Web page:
An Exercise in Frustration: Setting up Web Filter Certificates in Sophos UTM

By now, you may be tired of looking at the web filter stuff. However, we’ve only just gotten started.

Right now, the filtering may be enabled, but chances are that you are seeing certificate errors for every HTTPS website your visiting. To fix that, we need to use a Signing CA Certificate. This will be used to re-encrypt the HTTPS traffic. But not only does that need to be installed into Sophos, but you must also install it into each and EVERY client that will be accessing the internet behind the router.

Well, for the most part.

Since a lot of people looking at this guide will be from the Home Server communities, chances are that you’ll have a server that is also a Certificate Authority (CA).

If you’re not, skip down to the “Import CA Certificate into Clients” section below.

Installing a CA Certificate into Sophos

Now, if you have Windows Home Server 2011, Small Business Server 2011 Essentials, Storage Server 2008R2 Essentials, Windows Server Essentials, or a domain controller, then you have the Certificate Authority installed. Why is this important? Because it means that any domain joined or “connected” PC should have the “Signing Certificate” installed into the clients already. This means one less step that has to be done for a bunch of your machines. And less work is better here!

It also means that we can create a signed certificate for your Sophos machine, so you no longer receive certificate errors when you open the Web Admin site.

If you don’t have one of the listed OS’s, then you can skip this section, and go to the “Import CA Certificate into Clients” option below.

For simplicity, we’re going to use the “Internet Information Services (IIS) Manager” on your server. You can run “inetmgr” to bring this up. Click on the Server’s name and this will bring up a bunch of “feature” sections for the server. Look for “Server Certificates” and open this up by double clicking on it.

InetMgr-Main

This is where it gets tricky. The CA certificate we want will be named based on how you named your system. For WHS2011, it will be the certificate listed that was issued to and issued by “SERVERNAME-CA”. On any of the domain controllers (SBS2011E and WSE), it will issued to and issued by “DOMAINNAME-SERVERNAME-CA”.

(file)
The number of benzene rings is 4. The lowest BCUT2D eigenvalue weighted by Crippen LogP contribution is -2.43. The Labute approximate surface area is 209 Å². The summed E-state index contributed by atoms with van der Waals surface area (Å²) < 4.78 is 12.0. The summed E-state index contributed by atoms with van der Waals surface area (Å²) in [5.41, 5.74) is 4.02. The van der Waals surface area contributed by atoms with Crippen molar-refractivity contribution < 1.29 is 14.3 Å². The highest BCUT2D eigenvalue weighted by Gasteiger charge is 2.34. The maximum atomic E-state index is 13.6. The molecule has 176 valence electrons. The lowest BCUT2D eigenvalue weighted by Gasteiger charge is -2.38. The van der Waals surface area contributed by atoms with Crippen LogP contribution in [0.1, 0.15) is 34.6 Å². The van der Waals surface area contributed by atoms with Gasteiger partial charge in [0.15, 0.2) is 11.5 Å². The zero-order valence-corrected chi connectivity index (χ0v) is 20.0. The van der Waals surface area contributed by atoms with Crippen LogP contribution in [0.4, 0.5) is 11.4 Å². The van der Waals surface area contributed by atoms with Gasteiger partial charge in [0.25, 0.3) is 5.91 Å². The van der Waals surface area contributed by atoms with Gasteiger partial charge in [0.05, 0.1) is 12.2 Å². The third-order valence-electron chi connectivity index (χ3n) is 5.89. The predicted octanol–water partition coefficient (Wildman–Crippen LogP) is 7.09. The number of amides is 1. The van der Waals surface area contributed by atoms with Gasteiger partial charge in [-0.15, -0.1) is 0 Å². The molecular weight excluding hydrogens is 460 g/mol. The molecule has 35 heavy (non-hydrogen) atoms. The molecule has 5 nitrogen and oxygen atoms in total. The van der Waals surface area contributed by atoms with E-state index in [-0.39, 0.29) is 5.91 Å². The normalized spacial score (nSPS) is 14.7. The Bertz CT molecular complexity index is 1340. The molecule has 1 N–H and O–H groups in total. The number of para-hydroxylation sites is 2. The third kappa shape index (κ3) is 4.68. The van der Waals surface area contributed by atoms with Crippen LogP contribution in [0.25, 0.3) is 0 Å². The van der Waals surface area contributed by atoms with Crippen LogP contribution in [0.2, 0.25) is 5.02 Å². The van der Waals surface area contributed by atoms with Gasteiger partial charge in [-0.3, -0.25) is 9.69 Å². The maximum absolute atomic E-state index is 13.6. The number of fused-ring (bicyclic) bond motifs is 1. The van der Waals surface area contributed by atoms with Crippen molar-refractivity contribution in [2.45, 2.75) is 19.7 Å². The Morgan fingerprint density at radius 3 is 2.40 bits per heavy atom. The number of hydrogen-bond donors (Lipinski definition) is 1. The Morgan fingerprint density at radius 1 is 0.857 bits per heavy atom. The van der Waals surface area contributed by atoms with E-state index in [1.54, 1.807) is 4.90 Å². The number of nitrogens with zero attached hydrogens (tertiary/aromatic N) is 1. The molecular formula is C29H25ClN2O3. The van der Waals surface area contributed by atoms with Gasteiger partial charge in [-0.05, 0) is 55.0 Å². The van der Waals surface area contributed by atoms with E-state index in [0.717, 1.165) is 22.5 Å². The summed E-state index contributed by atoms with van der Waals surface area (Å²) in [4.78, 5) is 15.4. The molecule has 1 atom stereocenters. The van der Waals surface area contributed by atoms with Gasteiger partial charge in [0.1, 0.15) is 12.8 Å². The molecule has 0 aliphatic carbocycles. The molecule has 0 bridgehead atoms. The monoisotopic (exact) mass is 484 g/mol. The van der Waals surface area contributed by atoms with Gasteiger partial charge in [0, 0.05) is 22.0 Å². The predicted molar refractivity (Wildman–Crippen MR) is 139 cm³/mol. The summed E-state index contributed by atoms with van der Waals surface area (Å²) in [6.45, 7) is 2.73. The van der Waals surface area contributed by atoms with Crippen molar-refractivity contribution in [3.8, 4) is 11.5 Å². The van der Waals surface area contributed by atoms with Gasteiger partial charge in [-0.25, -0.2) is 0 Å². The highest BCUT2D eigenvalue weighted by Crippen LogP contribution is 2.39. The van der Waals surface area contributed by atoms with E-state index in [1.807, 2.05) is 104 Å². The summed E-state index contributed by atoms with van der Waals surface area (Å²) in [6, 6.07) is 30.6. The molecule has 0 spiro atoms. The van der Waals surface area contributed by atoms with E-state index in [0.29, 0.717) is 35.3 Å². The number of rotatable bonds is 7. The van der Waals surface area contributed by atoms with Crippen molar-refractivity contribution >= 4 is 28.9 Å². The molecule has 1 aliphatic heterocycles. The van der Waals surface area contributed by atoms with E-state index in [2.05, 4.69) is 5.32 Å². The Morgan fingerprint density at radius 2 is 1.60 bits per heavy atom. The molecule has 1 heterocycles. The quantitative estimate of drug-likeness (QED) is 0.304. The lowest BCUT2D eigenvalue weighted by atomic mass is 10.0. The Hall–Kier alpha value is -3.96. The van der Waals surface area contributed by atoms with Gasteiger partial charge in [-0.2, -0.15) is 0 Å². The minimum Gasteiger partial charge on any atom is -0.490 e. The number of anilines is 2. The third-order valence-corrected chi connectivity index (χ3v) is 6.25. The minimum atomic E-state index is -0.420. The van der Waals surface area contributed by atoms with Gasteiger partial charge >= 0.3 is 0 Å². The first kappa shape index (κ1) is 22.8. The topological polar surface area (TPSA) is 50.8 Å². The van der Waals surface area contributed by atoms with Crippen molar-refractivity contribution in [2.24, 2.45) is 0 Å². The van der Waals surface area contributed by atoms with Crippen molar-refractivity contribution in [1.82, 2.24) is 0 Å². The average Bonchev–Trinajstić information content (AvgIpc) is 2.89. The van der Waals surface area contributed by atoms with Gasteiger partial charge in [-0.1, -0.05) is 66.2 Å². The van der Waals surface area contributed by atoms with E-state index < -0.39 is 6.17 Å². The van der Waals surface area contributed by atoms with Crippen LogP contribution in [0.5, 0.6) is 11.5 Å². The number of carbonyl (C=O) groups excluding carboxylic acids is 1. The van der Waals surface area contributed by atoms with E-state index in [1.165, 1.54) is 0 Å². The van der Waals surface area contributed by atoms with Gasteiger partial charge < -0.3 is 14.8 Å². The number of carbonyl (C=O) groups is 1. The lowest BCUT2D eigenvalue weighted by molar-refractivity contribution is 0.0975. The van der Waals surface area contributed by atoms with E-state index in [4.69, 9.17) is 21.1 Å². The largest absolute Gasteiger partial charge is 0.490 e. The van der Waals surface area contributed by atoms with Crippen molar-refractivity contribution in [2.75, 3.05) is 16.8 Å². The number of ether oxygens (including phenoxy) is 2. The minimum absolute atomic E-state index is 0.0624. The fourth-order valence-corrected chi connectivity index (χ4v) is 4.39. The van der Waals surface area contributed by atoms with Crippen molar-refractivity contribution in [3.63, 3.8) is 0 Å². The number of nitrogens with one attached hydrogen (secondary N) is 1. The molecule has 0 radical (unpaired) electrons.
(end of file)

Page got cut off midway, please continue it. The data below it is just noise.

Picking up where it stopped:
InetMgr-Certificate

 

Right click on this certificate, and select “View”. This will bring up details about the Certificate. Open the “Details” tab here, and click  the “Copy to File…” button.

InetMgr-CertificateExport

 

This will bring up the “Certificate Export Wizard”. Click on “Next” to start the process. Here, you want to export the “Private Key” so you resign new certificates, so select the “Yes, export the private key” option and hit “Next”.

This will allow you to choose some of the options here, but you should be fine with just the defaults (if anyone believes to the contrary, please let me know, and I’ll edit). Hit “Next”.

InetMgr-CertificateExportpfx

The next page lets you specify a “group or user names” (depending on the OS), or specify a password. You ABSOLUTELY want to specify a password here, or anyone that gets a hold of these files could impersonate websites for you. Set a good password here, and click “Next”.

InetMgr-CertificateExportPassword

 

Then you’ll be prompted to save the password. Save it someplace secure, but accessible. We’ll need this for both Sophos, and any client device that isn’t joined to the domain (such as non-Pro Windows systems, cellphones, and the like).

Now, head back to the Sophos UTM WebAdmin. You’ll want to open the Web Protection section, and open the “Filtering Options” entry. Then find the “HTTPS CAs” tab and open that.

Here you can see the Signing CA section, as well as Verification CAs. Click on the “Upload” button in the “Signing CA” section. This will bring up a popup to upload ta “PKCS#12” certificate file. If you noticed, that’s EXACTLY what we exported. Select the certificate file, and input that password you just created for the certificate here. And then click on “Save”.

Web Filter Options CAs